The Big Moon
Credit: Steven Scouller Down The Front Media

Imogen Miller

All-female hot-shots, The Big Moon, win over a predominantly middle-aged demographic at this career-affirming show.

It’s a tough gig supporting a band as well renowned as Pixies, yet despite this, The Big Moon delivered a high octane set which seemed to win over much of the middle-aged demographic waiting patiently for the heavier headliners. With a new album on the horizon, The Big Moon showed Glasgow just a slither of what’s to come; their new songs demonstrating an eclectic mix of influences and proving that this is just the tip of the iceberg for them.

The set begins as the quartet walk on stage, effortlessly cool in a haze of violet lights and atmospheric synths. They begin with single Silent Movie Susie, a soft introduction into their sound; a dreamy hybrid of Britpop and grunge as front-woman, Juliette Jackson, demonstrates her sultry vocal chops over the band’s tight rhythms and swooning melodies.

The set picks up as they showcase a much darker sound with Sucker, which leads into the first of many new songs of the night. Don’t Think is reminiscent of the eighties, a stark contrast from their usual moody, nineties feel. Bassist, Celia Archer, leads the song with a sultry groove whilst the band stay true to their usual style with catchy hooks and husky vocals. ​

This seems to catch the interest of the crowd as a few howls and whoops are heard from the barrier, which places proud smirks on the musicians' faces. Perhaps this is what gives Jackson the confidence to finally speak up, muttering a timid hello to the crowd while thanking them for coming down early. Although the interaction is awkward, it is warm - humble even. They clearly have chemistry and don’t seem to take themselves too seriously. The women truly seem to be having the time of their lives; it’s not everyday that you get to perform in front of a packed out theatre of 2,500 people, supporting one of the most successful bands in the world. You can see that they don’t take this for granted as you spot them grinning or using any opportunity to make eye contact, wanting to savour the spotlight together.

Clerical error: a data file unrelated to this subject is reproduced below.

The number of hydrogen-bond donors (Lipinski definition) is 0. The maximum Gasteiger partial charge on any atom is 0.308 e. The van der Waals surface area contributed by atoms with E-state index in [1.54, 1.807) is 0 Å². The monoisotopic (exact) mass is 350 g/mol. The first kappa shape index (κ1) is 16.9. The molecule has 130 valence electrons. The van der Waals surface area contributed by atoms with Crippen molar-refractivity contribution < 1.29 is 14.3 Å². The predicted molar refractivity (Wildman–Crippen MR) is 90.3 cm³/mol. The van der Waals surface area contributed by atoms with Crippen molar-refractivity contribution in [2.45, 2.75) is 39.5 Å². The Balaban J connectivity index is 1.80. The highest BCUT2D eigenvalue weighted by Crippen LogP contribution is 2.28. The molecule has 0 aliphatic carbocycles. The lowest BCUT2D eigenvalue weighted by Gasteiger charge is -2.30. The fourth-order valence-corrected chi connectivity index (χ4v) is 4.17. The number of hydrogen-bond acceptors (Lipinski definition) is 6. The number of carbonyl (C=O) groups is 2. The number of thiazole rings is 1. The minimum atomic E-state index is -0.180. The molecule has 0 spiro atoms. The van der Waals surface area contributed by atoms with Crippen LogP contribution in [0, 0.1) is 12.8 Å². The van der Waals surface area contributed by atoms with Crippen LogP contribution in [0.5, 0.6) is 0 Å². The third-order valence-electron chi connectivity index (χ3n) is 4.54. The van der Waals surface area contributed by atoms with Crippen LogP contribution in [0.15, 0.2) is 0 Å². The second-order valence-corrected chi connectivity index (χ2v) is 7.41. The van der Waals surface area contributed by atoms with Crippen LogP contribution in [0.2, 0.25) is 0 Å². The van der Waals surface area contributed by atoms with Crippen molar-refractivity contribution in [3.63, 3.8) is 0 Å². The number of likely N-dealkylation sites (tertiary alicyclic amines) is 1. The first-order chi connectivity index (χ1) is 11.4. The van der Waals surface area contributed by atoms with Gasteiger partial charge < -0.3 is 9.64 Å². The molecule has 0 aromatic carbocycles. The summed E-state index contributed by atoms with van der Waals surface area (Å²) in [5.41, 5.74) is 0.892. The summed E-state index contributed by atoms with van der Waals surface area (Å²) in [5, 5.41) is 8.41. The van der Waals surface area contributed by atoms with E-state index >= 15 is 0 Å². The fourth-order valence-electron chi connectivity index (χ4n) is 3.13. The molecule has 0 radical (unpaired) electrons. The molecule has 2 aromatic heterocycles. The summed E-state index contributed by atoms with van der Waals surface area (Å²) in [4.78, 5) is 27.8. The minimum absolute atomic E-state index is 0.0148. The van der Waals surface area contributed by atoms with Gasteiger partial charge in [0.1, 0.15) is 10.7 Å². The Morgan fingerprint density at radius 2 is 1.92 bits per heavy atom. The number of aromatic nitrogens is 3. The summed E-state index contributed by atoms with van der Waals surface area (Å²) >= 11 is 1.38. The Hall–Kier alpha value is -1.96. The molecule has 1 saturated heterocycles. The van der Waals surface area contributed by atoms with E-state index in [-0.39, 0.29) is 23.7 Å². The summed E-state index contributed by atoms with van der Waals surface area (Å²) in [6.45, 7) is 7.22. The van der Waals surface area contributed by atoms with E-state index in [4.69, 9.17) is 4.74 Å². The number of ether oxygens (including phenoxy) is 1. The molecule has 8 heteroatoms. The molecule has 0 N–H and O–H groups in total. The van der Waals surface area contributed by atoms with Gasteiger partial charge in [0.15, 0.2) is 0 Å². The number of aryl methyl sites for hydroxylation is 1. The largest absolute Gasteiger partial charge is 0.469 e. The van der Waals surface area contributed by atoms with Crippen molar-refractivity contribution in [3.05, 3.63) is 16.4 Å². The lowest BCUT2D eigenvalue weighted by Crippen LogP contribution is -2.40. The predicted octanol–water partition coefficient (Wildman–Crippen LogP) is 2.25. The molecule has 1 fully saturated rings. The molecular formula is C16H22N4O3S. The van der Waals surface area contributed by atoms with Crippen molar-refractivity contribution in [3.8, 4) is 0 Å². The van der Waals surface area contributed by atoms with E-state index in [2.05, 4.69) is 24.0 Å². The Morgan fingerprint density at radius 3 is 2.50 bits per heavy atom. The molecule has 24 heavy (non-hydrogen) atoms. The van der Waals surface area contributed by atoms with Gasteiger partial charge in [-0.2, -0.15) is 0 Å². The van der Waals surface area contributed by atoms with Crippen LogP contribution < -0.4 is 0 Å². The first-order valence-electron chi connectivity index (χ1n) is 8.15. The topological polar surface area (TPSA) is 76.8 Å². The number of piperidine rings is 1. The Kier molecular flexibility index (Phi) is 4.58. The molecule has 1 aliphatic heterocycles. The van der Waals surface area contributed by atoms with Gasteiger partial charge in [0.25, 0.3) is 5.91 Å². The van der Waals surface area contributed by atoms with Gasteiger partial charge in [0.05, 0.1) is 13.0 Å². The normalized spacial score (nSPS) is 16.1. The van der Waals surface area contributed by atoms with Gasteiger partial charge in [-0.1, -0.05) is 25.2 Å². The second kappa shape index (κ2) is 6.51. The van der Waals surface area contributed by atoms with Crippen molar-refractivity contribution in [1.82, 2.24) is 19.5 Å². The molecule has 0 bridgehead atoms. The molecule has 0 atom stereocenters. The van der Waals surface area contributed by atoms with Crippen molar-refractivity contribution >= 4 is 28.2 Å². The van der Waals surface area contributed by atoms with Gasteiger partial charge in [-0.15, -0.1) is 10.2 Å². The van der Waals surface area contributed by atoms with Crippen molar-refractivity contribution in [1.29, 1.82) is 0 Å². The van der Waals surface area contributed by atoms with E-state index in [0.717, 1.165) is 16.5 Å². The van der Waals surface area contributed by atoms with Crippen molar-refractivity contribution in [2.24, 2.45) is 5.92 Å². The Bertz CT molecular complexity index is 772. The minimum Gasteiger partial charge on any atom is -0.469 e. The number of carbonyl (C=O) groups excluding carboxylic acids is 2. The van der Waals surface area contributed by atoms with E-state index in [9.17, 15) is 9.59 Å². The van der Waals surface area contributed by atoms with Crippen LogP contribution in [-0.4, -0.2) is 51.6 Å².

They continue to introduce their new songs with Easy Now; drummer, Fern Ford, further flexes the band’s musical abilities, whipping out a trumpet from behind her kit for a short interlude of brass, while a sensual bass line compliments equally seductive vocals for Bonfire, as Jackson crouches and sings at the lucky audience members who have bagged themselves a place at the barrier. A few whoops of recognition are heard from the crowd as they begin Cupid, perhaps their most iconic singalong. Archer takes on the role of thanking the audience before their last song, making a private joke which seems to get a few giggles out of the other band members. The quartet choose to end with their most recent single Your Light: a bittersweet head-bopper which leaves Jackson’s lyrical plea “didn’t wanna lose myself” stuck on a loop in my head even after the band has left the stage.

It’s not often you find a band who are better live than on record, but The Big Moon are definitely one of the few. A friend turns to me to say that they were one of the best support acts he’s seen - so much so that at the end of the night he pays a visit to their merch stand to buy a T-shirt.

With their new album set to be released next year, and a number of dates supporting Bombay Bicycle Club lined up, 2020 looks pretty promising for them. With the hopes of a headline tour coming our way, their gigs are only going to get better.

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